The James Dyson 2018 Awards offer budding engineers and entrepreneurs the chance to ‘Dyson it up’. That is ‘There has to be a better way’.
Aptly titled “Wanted: Problem Solvers” the James Dyson 2018 Awards (link here) run by the James Dyson Foundation – a charitable trust – offers an A$53,000 winner’s prize and grants for runners-up and their educational institutions.
Dyson says, “The brief is broad. We’re looking for designers who think differently, to create products that work better.”
The judges – and James Dyson especially – look for designs that employ clever yet simple engineering principles. If yours is a sustainable design, that’s even better.
As well as proving your project’s technical viability, entrants must think about the ‘preneur’ part. Is your idea commercially viable, too? Include any research you’ve done into manufacturing costs and retail prices.
Past Dyson Award winners a successful grinners
Past winners have taken traditional products, like a bike helmet that folds like a Christmas decoration – perfect for bike-share users.
Or Mom Mom, an inflatable baby incubator that can decrease the number of premature child deaths.
First, you or your team must be a current or recent past university student of engineering, product design or industrial design.
Second, professional judges examine you project – not by a trumped-up Shark Tank but real experts.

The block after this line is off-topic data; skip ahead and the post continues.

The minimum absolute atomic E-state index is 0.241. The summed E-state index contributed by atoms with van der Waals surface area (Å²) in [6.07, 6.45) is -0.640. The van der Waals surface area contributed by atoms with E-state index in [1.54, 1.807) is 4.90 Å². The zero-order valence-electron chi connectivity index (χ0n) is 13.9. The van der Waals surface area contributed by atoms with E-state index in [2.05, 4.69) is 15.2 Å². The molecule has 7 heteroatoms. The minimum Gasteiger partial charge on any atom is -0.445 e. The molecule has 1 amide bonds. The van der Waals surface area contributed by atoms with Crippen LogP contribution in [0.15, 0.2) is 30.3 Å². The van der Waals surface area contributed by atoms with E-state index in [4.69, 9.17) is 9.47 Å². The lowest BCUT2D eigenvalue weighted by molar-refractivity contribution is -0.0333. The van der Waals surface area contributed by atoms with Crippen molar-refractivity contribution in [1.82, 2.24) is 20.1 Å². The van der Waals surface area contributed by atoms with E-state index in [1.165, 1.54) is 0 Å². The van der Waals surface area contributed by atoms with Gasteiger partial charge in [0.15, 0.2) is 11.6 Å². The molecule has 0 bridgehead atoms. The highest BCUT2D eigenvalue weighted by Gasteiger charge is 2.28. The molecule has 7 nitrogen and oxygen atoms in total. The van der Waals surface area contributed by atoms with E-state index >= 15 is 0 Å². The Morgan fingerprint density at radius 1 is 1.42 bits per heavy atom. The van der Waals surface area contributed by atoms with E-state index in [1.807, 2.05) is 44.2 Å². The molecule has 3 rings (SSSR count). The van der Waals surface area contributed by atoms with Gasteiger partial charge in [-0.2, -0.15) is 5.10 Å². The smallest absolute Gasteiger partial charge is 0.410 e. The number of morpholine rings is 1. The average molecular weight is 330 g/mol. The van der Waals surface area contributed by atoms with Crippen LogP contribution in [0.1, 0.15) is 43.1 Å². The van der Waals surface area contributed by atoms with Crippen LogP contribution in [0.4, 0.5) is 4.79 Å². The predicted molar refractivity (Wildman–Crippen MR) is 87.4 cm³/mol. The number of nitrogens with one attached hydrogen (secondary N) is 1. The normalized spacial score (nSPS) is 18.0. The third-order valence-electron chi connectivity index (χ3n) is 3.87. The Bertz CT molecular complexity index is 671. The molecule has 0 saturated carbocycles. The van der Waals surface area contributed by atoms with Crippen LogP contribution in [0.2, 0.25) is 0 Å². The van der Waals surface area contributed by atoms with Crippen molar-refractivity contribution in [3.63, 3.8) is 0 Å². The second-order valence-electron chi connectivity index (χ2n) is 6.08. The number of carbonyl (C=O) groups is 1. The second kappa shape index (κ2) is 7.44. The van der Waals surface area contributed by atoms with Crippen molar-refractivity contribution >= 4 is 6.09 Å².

The Dyson 2018 Awards Australian panel includes
Ally Watson, CEO and Co-Founder, Code Like a Girl says, “This is an exciting and important opportunity for us to champion students in STEM (science, technology, engineering and maths). I hope my role as a judge inspires other women to participate in competitions and pursue careers in STEM. From what I’ve seen, over the past few years, the James Dyson Award has received amazing entries from Australia.”
Dr Sue Keay (QUT), COO, Australian Centre for Robotic Vision says, “I am extremely honoured to be on the judging panel for the James Dyson Award. Having worked in robotic vision for over three years, I am very interested in seeing how students and graduates use and apply robotics and computer vision to healthcare, productivity and everyday tasks.”
Trevor Long, a technology commentator, and Editor for EFTM says, “Dyson has always been a leader in design, engineering and technology. The James Dyson Award is a great way for us to recognise and celebrate Australia’s next generation of engineers. From previous years, we have seen students address real- life, real-world problems like melanoma detection. This year I would love to see entrants address issues such as education, child safety and sustainable farming.”
All candidates can enter via an online application via the James Dyson 2018 Award website by 20 July.